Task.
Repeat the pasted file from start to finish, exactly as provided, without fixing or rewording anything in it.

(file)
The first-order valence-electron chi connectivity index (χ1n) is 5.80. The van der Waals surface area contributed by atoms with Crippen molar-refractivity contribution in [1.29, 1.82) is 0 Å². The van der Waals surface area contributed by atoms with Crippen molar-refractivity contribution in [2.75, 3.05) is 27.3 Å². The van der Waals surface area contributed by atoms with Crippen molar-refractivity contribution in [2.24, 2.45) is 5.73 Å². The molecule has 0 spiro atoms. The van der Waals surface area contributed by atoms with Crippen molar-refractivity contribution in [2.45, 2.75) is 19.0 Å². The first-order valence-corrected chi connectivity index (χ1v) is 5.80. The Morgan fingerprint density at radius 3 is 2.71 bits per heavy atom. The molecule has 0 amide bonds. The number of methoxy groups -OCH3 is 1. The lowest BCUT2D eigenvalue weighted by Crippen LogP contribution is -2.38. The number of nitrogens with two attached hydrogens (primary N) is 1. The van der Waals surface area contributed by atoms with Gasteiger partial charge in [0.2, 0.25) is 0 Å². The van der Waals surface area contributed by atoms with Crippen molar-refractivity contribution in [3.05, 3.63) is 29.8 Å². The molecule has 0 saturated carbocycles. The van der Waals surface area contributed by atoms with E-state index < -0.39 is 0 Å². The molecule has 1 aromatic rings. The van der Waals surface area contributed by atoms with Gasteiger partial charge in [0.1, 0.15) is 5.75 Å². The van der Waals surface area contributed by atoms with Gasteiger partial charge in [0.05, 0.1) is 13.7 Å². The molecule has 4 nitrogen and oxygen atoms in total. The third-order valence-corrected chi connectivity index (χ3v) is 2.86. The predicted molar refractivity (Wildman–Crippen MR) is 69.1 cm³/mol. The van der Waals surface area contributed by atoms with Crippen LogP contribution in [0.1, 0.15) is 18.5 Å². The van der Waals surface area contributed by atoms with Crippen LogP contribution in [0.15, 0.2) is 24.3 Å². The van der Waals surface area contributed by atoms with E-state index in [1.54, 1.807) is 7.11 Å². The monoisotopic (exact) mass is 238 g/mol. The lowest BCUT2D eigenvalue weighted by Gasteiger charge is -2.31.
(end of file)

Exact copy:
The first-order valence-electron chi connectivity index (χ1n) is 5.80. The van der Waals surface area contributed by atoms with Crippen molar-refractivity contribution in [1.29, 1.82) is 0 Å². The van der Waals surface area contributed by atoms with Crippen molar-refractivity contribution in [2.75, 3.05) is 27.3 Å². The van der Waals surface area contributed by atoms with Crippen molar-refractivity contribution in [2.24, 2.45) is 5.73 Å². The molecule has 0 spiro atoms. The van der Waals surface area contributed by atoms with Crippen molar-refractivity contribution in [2.45, 2.75) is 19.0 Å². The first-order valence-corrected chi connectivity index (χ1v) is 5.80. The Morgan fingerprint density at radius 3 is 2.71 bits per heavy atom. The molecule has 0 amide bonds. The number of methoxy groups -OCH3 is 1. The lowest BCUT2D eigenvalue weighted by Crippen LogP contribution is -2.38. The number of nitrogens with two attached hydrogens (primary N) is 1. The van der Waals surface area contributed by atoms with Gasteiger partial charge in [0.2, 0.25) is 0 Å². The van der Waals surface area contributed by atoms with Crippen molar-refractivity contribution in [3.05, 3.63) is 29.8 Å². The molecule has 0 saturated carbocycles. The van der Waals surface area contributed by atoms with E-state index < -0.39 is 0 Å². The molecule has 1 aromatic rings. The van der Waals surface area contributed by atoms with Gasteiger partial charge in [0.1, 0.15) is 5.75 Å². The van der Waals surface area contributed by atoms with Gasteiger partial charge in [0.05, 0.1) is 13.7 Å². The molecule has 4 nitrogen and oxygen atoms in total. The third-order valence-corrected chi connectivity index (χ3v) is 2.86. The predicted molar refractivity (Wildman–Crippen MR) is 69.1 cm³/mol. The van der Waals surface area contributed by atoms with Crippen LogP contribution in [0.1, 0.15) is 18.5 Å². The van der Waals surface area contributed by atoms with Crippen LogP contribution in [0.15, 0.2) is 24.3 Å². The van der Waals surface area contributed by atoms with E-state index in [1.54, 1.807) is 7.11 Å². The monoisotopic (exact) mass is 238 g/mol. The lowest BCUT2D eigenvalue weighted by Gasteiger charge is -2.31.